National Partnership for Women & Families

In the News

S.C. Clinics Facing Closure Threat Permitted To Continue Operations

S.C. Clinics Facing Closure Threat Permitted To Continue Operations

September 29, 2015 — The South Carolina Department of Health and Environmental Control on Friday lifted sanctions against one abortion clinic in the state and put the closure of another clinic on hold, allowing both clinics to continue operations, the AP/Oklahoman reports (AP/Oklahoman, 9/28).

Two of the three clinics in the state had their licenses suspended when Gov. Nikki Haley (R) had asked DHEC to investigate abortion clinics in the state, following a series of misleading videos targeting Planned Parenthood (Self, Columbia State, 9/26).

Background

The videos, which depict Planned Parenthood staff discussing fetal tissue donation, were released by an antiabortion-rights group called the Center for Medical Progress. Planned Parenthood has stated that the videos were heavily edited and that the filmed officials did not conduct any illegal activities. The organization said it does not profit from fetal tissue donations and only receives reimbursement for costs associated with such donations, which is legal. In August, Planned Parenthood submitted a report to Congress that found the videos were manipulated, making them unreliable for official inquiries into the organization.

Between Aug. 31 and Sept. 4, DHEC investigated the three clinics in South Carolina: a Planned Parenthood clinic in Columbia, the Greenville Women's Clinic and the Charleston Women's Medical Center. The department found 21 administrative and operational violations at the Columbia clinic, six violations at the Greenville clinic and four minor errors in documentation at the Charleston facility.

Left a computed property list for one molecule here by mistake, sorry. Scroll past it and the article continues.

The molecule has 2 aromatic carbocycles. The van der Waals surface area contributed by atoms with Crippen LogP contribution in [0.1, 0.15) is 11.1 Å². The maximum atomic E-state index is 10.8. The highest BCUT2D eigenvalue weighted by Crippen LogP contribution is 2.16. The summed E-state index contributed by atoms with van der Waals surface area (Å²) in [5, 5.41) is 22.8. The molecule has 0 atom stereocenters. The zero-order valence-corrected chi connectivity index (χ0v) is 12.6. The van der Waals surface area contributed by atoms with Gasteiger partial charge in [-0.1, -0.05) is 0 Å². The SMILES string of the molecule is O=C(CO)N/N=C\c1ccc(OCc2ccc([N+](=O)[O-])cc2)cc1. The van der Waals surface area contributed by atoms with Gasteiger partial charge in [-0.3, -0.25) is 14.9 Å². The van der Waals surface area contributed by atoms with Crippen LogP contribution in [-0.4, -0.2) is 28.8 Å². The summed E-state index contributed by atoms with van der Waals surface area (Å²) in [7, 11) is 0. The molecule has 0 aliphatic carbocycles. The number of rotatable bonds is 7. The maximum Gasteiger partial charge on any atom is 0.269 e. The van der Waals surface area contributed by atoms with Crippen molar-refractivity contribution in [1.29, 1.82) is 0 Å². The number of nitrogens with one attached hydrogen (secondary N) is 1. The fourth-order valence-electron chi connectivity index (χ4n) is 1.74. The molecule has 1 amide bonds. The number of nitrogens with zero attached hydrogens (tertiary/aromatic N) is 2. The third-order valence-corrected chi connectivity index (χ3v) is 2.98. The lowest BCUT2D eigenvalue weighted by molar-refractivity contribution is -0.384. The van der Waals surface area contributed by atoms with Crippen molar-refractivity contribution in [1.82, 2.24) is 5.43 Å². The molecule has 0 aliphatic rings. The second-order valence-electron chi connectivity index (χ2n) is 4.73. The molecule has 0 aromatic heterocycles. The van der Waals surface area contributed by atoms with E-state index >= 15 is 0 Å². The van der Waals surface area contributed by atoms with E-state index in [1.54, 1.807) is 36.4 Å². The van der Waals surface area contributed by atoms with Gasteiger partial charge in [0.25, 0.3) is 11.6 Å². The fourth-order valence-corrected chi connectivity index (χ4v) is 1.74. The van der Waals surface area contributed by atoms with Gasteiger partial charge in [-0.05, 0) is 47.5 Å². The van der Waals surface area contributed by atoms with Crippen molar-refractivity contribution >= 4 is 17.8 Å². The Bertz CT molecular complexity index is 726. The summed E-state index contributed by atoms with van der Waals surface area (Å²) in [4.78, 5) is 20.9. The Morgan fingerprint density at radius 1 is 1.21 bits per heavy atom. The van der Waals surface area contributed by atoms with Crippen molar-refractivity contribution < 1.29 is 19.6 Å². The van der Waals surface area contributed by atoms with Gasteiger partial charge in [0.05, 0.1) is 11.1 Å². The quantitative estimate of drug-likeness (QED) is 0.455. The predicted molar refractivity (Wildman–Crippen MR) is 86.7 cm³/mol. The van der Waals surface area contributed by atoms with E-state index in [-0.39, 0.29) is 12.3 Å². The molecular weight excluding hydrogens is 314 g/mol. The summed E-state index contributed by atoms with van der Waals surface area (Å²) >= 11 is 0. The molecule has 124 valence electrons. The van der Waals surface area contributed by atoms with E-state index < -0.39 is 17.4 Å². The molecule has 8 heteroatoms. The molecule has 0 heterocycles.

DHEC suspended the licenses for the Columbia and Greenville clinics. Under the department's orders, the suspended clinics had to close unless they paid penalty fees and came into compliance by Sept. 28 (Women's Health Policy Report, 9/14). According to the State, DHEC also submitted the findings from its investigation to state law enforcement, which is weighing whether to conduct a preliminary investigation.

Clinics Aim To Comply

According to DHEC, Greenville Women's Clinic on Friday paid a $2,750 fine and gave proof that it corrected violations and its staff is trained (Columbia State, 9/26).

Meanwhile, DHEC spokesperson Jennifer Read said Planned Parenthood on Monday asked DHEC to review several of the sanctions against the Columbia clinic, which places the clinic's suspension on hold. Planned Parenthood also paid $7,500 in fines and gave DHEC a corrections plan, which is currently under review.

Jenny Black, president and CEO of Planned Parenthood South Atlantic, said Monday, "We take our role as an essential community health care provider very seriously, and are committed to keeping our doors open to all South Carolinians that rely on us for access to critical health care." She added, "We will do everything in our power today to verify our compliance with all state laws and regulations" (AP/Oklahoman, 9/28).